Complete this assignment with the same team you worked with for Type Inference (Written). You and your partner must each understand the answers to all the problems, so don't just split up the work.

A Brief History of Prolog at Brown

Student: Are you doing Prolog again this year?
Shriram: Yes.
Student: That was the hardest assignment I ever did at Brown—and I even did Weenix!
Shriram: Well, I was thinking of scaling it down this year....
Student: No! You can't do that. It's like a rite of passage.


In this assignment, you will implement Prolog-style logic variables and backtracking search using Scheme's macros and continuations. Unlike the interpreters you've written so far, the "language" for this assignment is embedded in Scheme, and will use Scheme's environment for its environment, Scheme's store, etc.

The language has two principal features: logic variables and syntactic forms for construction search trees. Search trees are defined by the following grammar:

<search-expr> ::= =succeed
              |   =fail
              |   (=and <search-expr> ...)
              |   (=or <search-expr> ...)
              |   (== <logic-expr> <logic-expr>)
              |   <scheme-expr> ; that evaluates to a <search-expr>

The form (== <logic-expr> <logic-expr>) attempts to unify logic variables and Scheme values:

<logic-expr> ::= (_)
             |  (=cons <logic-expr> <logic-expr>)
             |   <scheme-expr> ; that evaluates to a flat value, list or logic variable
The expression (_) creates a fresh, anonymous logic variable. You will also define a derived form that creates named logic variables:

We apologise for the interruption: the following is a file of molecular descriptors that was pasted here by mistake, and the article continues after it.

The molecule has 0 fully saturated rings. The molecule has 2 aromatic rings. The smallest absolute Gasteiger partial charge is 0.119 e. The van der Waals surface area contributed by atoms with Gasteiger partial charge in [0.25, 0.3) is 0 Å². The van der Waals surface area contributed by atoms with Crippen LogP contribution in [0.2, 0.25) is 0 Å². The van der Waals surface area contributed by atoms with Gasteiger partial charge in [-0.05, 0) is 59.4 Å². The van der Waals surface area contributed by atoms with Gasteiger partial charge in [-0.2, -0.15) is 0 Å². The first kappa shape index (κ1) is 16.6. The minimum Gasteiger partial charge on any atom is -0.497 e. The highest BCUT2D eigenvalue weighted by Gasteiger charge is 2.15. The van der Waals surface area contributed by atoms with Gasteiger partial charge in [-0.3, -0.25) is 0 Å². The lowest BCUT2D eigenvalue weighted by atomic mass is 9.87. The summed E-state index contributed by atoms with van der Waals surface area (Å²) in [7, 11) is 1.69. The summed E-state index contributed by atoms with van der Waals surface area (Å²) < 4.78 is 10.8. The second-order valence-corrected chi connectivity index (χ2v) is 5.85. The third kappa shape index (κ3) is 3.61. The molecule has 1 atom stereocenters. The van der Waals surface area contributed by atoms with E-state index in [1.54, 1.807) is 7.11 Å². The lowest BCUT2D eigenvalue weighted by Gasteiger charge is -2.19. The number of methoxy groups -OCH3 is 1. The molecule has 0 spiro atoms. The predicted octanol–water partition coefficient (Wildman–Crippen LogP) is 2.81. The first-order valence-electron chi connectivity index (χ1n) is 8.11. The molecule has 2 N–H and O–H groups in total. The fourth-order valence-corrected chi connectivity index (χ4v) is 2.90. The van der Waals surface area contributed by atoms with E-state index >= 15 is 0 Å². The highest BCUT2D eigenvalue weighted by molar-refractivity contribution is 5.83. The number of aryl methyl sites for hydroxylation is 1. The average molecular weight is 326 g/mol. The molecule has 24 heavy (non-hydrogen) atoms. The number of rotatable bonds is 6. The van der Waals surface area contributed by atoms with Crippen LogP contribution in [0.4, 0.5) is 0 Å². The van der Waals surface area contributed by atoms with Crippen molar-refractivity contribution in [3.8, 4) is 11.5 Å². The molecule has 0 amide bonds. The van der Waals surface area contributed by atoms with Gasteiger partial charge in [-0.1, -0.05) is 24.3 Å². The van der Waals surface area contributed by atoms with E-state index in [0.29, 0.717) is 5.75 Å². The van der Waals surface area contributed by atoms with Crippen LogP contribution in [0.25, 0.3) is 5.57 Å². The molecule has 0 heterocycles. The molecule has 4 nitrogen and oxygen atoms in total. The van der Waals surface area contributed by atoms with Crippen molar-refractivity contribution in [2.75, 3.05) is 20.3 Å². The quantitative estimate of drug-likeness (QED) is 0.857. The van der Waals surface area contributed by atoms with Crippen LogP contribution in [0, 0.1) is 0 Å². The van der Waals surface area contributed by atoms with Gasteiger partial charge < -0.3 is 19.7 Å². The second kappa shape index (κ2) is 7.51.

<search-expr> ::= ... as before ...
              |   (=var (id ...) <search-expr>)

Finally, you will define forms to query the search trees that are constructed by <search-expr>s:

(=find-all (id ...) <search-expr>) 
=> (list (list ('id <value>) ...) ...)

; n is a non-negative integer
(=find-some n (id ...) <search-expr>) 
=> (list (list ('id <value-1>) ...) ... (list ('id <value-n>) ...))

Search Trees and Logic Variables

Some of these abstractions may be implementable as Scheme procedures, while others will require the use of macros. In either case, recall the pattern we developed in class for performing backtracking: the unification and search primitives (i.e. =succeed, =fail, ==, =or, and =and) consume a failure continuation (to be invoked on failure) and, if successful, return a success continuation (to allow resumption of the search). This pattern prevents the Prolog embedding from communicating ordinary program answers through procedure return values. Instead it uses logic variables, which you will need to update imperatively, taking care to restore when backtracking.

However, you may represent search-trees (i.e. <search-expr>) and logic variables with any data structure you choose.

Conducting a Search and Printing Results

In principle, evaluating a <search-expr> will construct a search tree, but will not execute a search. To conduct a search, you must specify which logic variables you are interested in and how many results to return. To this end, you must implement the following forms:

Note that there is nothing special about the variables bound by =find-all and =find-some. They are simply the logic variables whose values the user is interested in.

Data Structures

Your implementation must be able to cope with flat values and lists. Flat values (numbers, symbols, strings, empty, ...) are straightforward; you will be able to directly bind logic variables to them and unify them with logic variables.

Composite data structures may require more effort, particularly when they contain logic variables. You are only required to support lists (and therefore, lists containing logic variables). To this end, you may define =cons to create a pair, along with any additional processing you need.

All other list processing functions should be trivial to define with =cons. For example, this definition of =list should work:

(define =list
  (lambda args
    (if (empty? args)
        (=cons (first args) (apply =list (rest args))))))
(test (=find-all (x y) (== (=list x 5) (=cons 6 (=cons y empty))))
      '([(x 6) (y 5)]))